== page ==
Zenware refers to application programs that function with a minimum of superfluous user intervention. The intent is to minimize the number of mouse clicks or commands required to accomplish a given task. There are fewer icons, toolbars and menus than in most traditional programs. The term also refers to small applications that streamline the operation of high-end programs by selectively disabling features not needed by the user.
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One of the most widespread complaints about contemporary high-end software arises from the fact that multiple maneuvers are often required to accomplish trivial tasks. A good example is the pop-up that says "Are you sure you want to ..." when deleting, renaming or moving a file. Margins, fonts, line spacing, pagination and other formatting variables may have to be pre-set before work is begun. Automatic error correction or type assistance in feature-rich word processors and vector graphics programs may introduce errors that must be corrected by disabling the feature, searching for the errors, correcting them manually and then saving the file. After which the unwanted feature is quite likely to reload and put all the errors back in.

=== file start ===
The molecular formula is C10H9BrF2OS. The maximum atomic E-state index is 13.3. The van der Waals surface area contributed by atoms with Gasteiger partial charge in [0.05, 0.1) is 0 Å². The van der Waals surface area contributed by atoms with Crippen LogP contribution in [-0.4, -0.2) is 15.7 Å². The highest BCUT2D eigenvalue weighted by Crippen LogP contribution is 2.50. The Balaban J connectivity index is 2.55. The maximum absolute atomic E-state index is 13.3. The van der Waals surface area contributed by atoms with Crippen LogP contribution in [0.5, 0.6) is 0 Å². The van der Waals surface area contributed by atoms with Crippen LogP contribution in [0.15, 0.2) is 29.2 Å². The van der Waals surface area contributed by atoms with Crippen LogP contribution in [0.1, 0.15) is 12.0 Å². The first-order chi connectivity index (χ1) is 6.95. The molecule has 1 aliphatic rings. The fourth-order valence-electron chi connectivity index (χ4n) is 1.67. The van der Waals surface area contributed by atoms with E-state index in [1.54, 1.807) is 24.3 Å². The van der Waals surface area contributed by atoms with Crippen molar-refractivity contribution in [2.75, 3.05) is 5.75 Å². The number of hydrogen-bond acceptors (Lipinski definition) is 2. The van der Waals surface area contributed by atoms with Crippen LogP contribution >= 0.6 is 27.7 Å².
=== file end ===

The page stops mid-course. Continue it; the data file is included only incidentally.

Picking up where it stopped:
Besides offering relief from the frustration of having to fight the software, zenware typically demands less computer processing power and memory than more feature-laden programs. The main drawback is relative lack of flexibility. Some users prefer the variety of formatting choices that high-end programs offer, even if it means tolerating some superfluous intervention by the software.
Zenware is also the name of a company that distributes advanced graphics and 3-D programs.